Research Round-Up: Insights of the Year 2013-2014 (In the Clinic)
In our final issue for 2014, the HD Insights team wanted to recognize the most influential papers in HD research in the 2013–2014 year. Our staff, Editorial Board, and leading HD researchers nominated the eleven papers below in three categories: lab research, clinical research, and imaging and biomarkers. The HD Insights Editorial Board then voted to select the three most influential papers, one in each category. The authors of the winning papers will present their research in a panel discussion at the Huntington Study Group meeting on November 7, 2014. Congratulations to all the nominees and winners!
Mutant huntingtin is present in neuronal grafts in Huntington’s disease patients
By: Cicchetti F, Lacroix S, Cisbani G, Vallières N, Saint-Pierre M, St-Amour I, Tolouei R, Skepper JN, Hauser RA, Mantovani D, Barker RA, Freeman TB (Summary by Francesca Cicchetti, PhD)
Mutant huntingtin (mHTT), which drives HD pathology, has long been thought to exert its effects in a cell-autonomous manner, where degeneration occurs within individual cells that carry the mutant gene. We investigated the hypothesis that mHTT is capable of spreading within cerebral tissue.
The brains of four HD patients who received genetically unrelated fetal neural allografts at least a decade earlier were examined postmortem. We found a number of mHTT protein aggregates located within intracerebral allografts of striatal tissue in three of these HD patients. No grafts survived in the fourth transplant recipient. The mHTT aggregates were observed in the extracellular matrix of the genetically unrelated transplanted tissue, while in the host brain they were localized in neurons, neuropil, extracellular matrix, and blood vessels. In addition, peripheral immune cells in separate HD patients contained mHTT. There are thus a number of non-cell autonomous mechanisms that could explain these observations, including trans-synaptic propagation and hematogenous transport of mHTT, among others.
This is the first in vivo demonstration of mHTT spread in patients with a monogenic neurodegenerative disorder of the CNS. These observations raise questions about the importance of non–cell-autonomous mechanisms of pathological protein spread, and provide new targets for the development of therapeutic strategies.
Deep brain stimulation for Huntington’s disease: long-term results of a prospective open-label study
By: Gonzalez V, Cif L, Biolsi B, Garcia-Ptacek S, Seychelles A, Sanrey E, Descours I, Coubes C, de Moura AM, Corlobe A, James S, Roujeau T, Coubes P (Summary by Victoria Gonzalez, MD, PhD)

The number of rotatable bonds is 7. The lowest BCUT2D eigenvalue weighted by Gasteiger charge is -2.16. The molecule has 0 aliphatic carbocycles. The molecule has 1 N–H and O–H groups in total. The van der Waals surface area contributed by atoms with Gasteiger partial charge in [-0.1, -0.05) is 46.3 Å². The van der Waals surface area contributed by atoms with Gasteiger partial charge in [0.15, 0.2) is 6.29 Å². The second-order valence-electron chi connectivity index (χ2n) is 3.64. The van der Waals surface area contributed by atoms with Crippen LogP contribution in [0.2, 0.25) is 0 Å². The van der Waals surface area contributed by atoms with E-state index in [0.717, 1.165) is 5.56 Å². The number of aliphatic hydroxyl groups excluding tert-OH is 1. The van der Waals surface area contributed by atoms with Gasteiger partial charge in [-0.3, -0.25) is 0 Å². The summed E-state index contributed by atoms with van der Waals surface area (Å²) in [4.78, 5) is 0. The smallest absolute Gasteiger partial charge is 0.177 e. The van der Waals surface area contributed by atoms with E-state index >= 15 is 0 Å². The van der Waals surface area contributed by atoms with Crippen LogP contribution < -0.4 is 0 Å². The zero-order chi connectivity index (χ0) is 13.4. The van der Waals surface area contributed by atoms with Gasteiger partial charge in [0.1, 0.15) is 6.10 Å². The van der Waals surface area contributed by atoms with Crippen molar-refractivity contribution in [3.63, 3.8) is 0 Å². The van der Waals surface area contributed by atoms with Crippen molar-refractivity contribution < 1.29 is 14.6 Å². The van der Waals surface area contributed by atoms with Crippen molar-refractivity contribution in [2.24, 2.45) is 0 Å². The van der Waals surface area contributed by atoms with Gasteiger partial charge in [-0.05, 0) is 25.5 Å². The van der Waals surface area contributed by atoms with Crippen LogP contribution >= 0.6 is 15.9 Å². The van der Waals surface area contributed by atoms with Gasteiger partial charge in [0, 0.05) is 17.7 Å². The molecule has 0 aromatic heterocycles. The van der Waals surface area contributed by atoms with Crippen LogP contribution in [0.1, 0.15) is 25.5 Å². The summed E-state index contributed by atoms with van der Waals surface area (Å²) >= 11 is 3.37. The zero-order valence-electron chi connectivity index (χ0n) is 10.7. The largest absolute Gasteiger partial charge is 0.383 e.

The role of deep brain stimulation (DBS) in the clinical management of HD has not yet been validated, although promising case reports have shown its efficacy in the treatment of severe chorea. This study aimed to analyze long-term motor outcome of a cohort of HD patients treated with globus pallidus internus (GPi) DBS. Seven patients with pharmacologically resistant chorea were included in a prospective open-label study with a median follow-up of three years. The Unified HD Rating Scale motor section was the main outcome measure. GPi DBS led to significant reduction of chorea for all patients with a mean improvement of 58.3% at one-year visit and 59.8% at three-year visit (p<0.05). Switching OFF stimulation tests confirmed sustained therapeutic effect for chorea throughout the study period. Bradykinesia and dystonia showed a non-significant trend towards progressive worsening. Increased bradykinesia was partly induced by DBS settings, and improved after adjustment of stimulation parameters. GPi DBS may provide sustained reduction of chorea in selected HD patients, with transient benefit in physical aspects of quality of life before progression of behavioral and cognitive disorders. Further studies are needed to assess the impact of GPi DBS on quality of life and cognitive measures in HD.
By: Rosas HD, Doros G, Gevorkian S, Malarick K, Reuter M, Coutu JP, Triggs TD, Wilkens PJ, Matson W, Salat DH, Hersch SM (Summary by H. Diana Rosas, MD)
PRECREST, the first clinical trial of a drug intended to delay the onset of symptoms in individuals at risk for HD, enrolled sixty-four participants, of whom nineteen knew their gene status. Participants were randomized into two groups, regardless of gene status: one group to twice-daily oral doses of creatine, up to thirty grams per day, the other, placebo for six months.
Participants were followed for an additional twelve months on open-label creatine and assessed at regular study visits for adverse effects, and dosage levels were adjusted, if necessary, to reduce unpleasant side effects. Cognitive assessments, measurement of blood markers and MRI brain scans were conducted at the trial’s outset, at six months, and at the end of the study. Fifteen participants, including several who knew that they carried the HD mutant gene, discontinued taking creatine because of gastrointestinal discomfort, taste of the drug, inconvenience, or the stress of being constantly reminded of their HD risk. MRI scans at six months showed a slower rate of cortical and basal ganglia atrophy in gene-positive carriers who took creatine, compared to placebo. After twelve months, atrophy rates in those who crossed over to treatment were also slower than during the period of taking placebo. The results of the trial suggest that at-risk individuals can participate in clinical trials even if they do not want to learn their genetic status, and that useful biomarkers can be developed to help assess therapeutic benefits.